Recently appointed as the new director of the UCSB Economic Forecast Project, economics professor Peter Rupert has been given the university’s blessing to refine the project’s scope to more localized parameters.
[media-credit align=”alignleft” width=”209″][/media-credit]Rupert’s appointment is part of a new initiative to restructure the project — which analyzes the community’s fiscal data and economic climate — in light of state and campus budget cuts. Although the forecast has detailed the regional business trends of Santa Barbara, San Luis Obispo and Ventura counties since its inception in 1981, it will now focus primarily on the local economy.
Prior to his arrival at UCSB in 2007, Rupert — currently Vice Chair of the Economics Dept. — held a post as senior economic adviser at the Federal Reserve Bank of Cleveland for over a dozen years.
Rupert said he hopes the project’s narrowed scope will yield a more thorough evaluation of Santa Barbara’s fiscal prospects.
“I want the project to deliver timely, useful and accessible information to our region,” Rupert said. “It’s difficult to get local information and the project fills that role. It’s important for local businesses when planning hiring or investment decisions.”
Additionally, Executive Vice Chancellor Gene Lucas said Rupert’s refined approach will strengthen knowledge about the local economy’s inner workings.
“In the past, the EFP has maintained an extensive data basis on economic factors in the greater Santa Barbara region and used these data to understand and forecast economic trends,” Lucas said. “This will still be done, although the analytical methods professor Rupert will bring to bear will be different and more focus will be placed on understanding than forecasting.”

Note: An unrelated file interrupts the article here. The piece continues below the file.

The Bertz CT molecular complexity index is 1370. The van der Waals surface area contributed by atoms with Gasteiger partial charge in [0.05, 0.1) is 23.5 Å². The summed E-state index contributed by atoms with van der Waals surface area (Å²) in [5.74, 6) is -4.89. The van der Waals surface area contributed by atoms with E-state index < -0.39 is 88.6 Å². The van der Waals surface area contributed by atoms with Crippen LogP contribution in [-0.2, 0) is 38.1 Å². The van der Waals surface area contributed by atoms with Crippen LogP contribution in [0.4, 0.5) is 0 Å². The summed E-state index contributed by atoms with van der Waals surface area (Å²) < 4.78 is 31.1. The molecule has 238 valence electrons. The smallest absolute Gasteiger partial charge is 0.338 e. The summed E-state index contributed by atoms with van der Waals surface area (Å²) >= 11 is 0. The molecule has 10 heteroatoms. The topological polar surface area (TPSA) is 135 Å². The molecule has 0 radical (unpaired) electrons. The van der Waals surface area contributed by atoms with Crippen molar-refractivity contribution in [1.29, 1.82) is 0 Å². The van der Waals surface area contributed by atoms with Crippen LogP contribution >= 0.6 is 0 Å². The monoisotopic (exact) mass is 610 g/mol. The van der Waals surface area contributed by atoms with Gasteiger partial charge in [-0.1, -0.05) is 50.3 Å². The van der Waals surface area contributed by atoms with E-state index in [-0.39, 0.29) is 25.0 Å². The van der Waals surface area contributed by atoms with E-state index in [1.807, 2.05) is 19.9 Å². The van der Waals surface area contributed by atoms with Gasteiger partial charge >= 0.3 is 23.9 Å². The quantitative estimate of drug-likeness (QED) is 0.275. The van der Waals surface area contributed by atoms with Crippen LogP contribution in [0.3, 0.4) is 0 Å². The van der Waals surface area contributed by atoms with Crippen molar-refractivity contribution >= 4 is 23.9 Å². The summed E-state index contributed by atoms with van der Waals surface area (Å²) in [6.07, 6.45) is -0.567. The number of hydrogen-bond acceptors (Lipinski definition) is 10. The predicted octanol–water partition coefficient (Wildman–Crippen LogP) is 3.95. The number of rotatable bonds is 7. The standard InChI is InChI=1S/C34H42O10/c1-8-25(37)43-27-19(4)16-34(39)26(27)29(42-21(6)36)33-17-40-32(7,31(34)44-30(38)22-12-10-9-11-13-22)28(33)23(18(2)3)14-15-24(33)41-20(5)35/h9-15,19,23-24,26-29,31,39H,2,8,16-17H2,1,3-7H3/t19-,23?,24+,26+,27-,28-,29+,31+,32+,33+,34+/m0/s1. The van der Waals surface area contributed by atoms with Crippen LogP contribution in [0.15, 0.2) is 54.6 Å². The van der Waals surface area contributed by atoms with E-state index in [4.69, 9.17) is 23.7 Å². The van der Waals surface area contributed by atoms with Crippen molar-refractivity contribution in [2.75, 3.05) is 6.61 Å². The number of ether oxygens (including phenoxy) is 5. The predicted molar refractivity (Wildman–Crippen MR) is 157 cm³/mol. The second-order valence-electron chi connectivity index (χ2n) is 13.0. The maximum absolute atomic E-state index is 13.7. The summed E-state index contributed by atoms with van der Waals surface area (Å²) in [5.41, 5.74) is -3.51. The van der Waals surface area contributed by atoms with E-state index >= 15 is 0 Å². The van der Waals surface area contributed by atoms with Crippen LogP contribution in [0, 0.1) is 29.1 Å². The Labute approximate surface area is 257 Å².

According to Rupert, the project’s main goal will be to create a more interactive and user-friendly Web site and regularly post updated information about the economy, housing and other community-based issues.
“In the future, we hope to provide access to an improved Web site that will deliver an up-to-date picture of the state of the economy at any level of aggregation,” Rupert said.
In addition, the EFP will continue to organize annual forecast presentations and host various speakers in Santa Barbara County. Rupert has already invited Narayana Kocherlakota, the Federal Reserve Bank of Minneapolis’ newly appointed president, to lecture during next spring’s forecast event.
The project’s board of directors has yet to decide whether presentations will continue in Ventura and San Luis Obispo counties. However, the operation will maintain its consultant and contract-based services for organizations in all three counties.
Rupert, who specializes in labor and macro, monetary and family economics, said the project’s new concentration will help facilitate an improved relationship between UCSB and the business community.
“[The EFP] provides a very nice link between the campus and the community,” Rupert said. “The administration at UCSB puts a very large weight on contributing to the community and this is a very direct and useful project with a large impact.”
According to Lucas, the forecast has already begun to evolve into a more locally-focused operation tailored not only to surrounding businesses but to the UCSB student body as well.
“The annual presentation in Santa Barbara will be done in conjunction with our Arts & Lectures program, attracting a better mix of speakers and a bigger audience,” Lucas said. “The data maintenance and analysis includes students, so there is a bigger connection to the academic community at UCSB.”
Chancellor Henry T. Yang said he has great confidence in Rupert’s ability to use the EFP to uncover further understanding of the local economy.
“We are delighted that one of our distinguished professors of economics has taken on the responsibility for this important program,” Yang said in a press release. “Professor Peter Rupert’s visionary leadership, together with his outstanding background and economic insights, will be great assets for this program and our community.”